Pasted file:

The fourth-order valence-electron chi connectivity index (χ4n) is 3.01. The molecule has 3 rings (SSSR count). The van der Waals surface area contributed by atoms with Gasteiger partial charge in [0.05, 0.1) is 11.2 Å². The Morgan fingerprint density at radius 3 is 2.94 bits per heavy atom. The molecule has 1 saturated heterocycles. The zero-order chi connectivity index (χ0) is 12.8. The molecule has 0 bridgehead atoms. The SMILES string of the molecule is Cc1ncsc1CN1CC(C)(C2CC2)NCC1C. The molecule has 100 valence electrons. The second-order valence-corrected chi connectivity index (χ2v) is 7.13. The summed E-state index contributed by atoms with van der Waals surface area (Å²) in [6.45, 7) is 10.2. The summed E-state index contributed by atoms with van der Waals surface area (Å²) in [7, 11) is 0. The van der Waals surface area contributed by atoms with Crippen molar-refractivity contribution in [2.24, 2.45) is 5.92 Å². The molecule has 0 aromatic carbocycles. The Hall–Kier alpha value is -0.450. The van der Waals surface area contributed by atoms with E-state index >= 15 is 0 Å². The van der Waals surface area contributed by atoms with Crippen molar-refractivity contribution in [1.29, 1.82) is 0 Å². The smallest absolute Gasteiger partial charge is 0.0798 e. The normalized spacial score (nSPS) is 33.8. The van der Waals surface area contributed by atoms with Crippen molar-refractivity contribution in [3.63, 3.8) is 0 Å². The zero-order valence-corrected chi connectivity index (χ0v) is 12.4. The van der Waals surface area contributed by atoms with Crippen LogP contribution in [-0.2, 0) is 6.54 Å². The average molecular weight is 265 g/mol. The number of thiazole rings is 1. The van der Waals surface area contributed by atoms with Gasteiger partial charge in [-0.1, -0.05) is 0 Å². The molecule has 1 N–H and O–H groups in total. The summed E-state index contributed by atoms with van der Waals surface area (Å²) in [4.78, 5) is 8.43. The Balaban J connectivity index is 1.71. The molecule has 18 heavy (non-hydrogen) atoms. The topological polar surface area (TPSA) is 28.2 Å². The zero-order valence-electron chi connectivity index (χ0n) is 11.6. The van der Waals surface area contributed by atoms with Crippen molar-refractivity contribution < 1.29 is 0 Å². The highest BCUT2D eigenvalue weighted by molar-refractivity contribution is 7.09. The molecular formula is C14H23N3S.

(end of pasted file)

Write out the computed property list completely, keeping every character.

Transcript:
The fourth-order valence-electron chi connectivity index (χ4n) is 3.01. The molecule has 3 rings (SSSR count). The van der Waals surface area contributed by atoms with Gasteiger partial charge in [0.05, 0.1) is 11.2 Å². The Morgan fingerprint density at radius 3 is 2.94 bits per heavy atom. The molecule has 1 saturated heterocycles. The zero-order chi connectivity index (χ0) is 12.8. The molecule has 0 bridgehead atoms. The SMILES string of the molecule is Cc1ncsc1CN1CC(C)(C2CC2)NCC1C. The molecule has 100 valence electrons. The second-order valence-corrected chi connectivity index (χ2v) is 7.13. The summed E-state index contributed by atoms with van der Waals surface area (Å²) in [6.45, 7) is 10.2. The summed E-state index contributed by atoms with van der Waals surface area (Å²) in [7, 11) is 0. The van der Waals surface area contributed by atoms with Crippen molar-refractivity contribution in [2.24, 2.45) is 5.92 Å². The molecule has 0 aromatic carbocycles. The Hall–Kier alpha value is -0.450. The van der Waals surface area contributed by atoms with E-state index >= 15 is 0 Å². The van der Waals surface area contributed by atoms with Crippen molar-refractivity contribution in [1.29, 1.82) is 0 Å². The smallest absolute Gasteiger partial charge is 0.0798 e. The normalized spacial score (nSPS) is 33.8. The van der Waals surface area contributed by atoms with Crippen molar-refractivity contribution in [3.63, 3.8) is 0 Å². The zero-order valence-corrected chi connectivity index (χ0v) is 12.4. The van der Waals surface area contributed by atoms with Crippen LogP contribution in [-0.2, 0) is 6.54 Å². The average molecular weight is 265 g/mol. The number of thiazole rings is 1. The van der Waals surface area contributed by atoms with Gasteiger partial charge in [-0.1, -0.05) is 0 Å². The molecule has 1 N–H and O–H groups in total. The summed E-state index contributed by atoms with van der Waals surface area (Å²) in [4.78, 5) is 8.43. The Balaban J connectivity index is 1.71. The molecule has 18 heavy (non-hydrogen) atoms. The topological polar surface area (TPSA) is 28.2 Å². The zero-order valence-electron chi connectivity index (χ0n) is 11.6. The van der Waals surface area contributed by atoms with Crippen molar-refractivity contribution < 1.29 is 0 Å². The highest BCUT2D eigenvalue weighted by molar-refractivity contribution is 7.09. The molecular formula is C14H23N3S.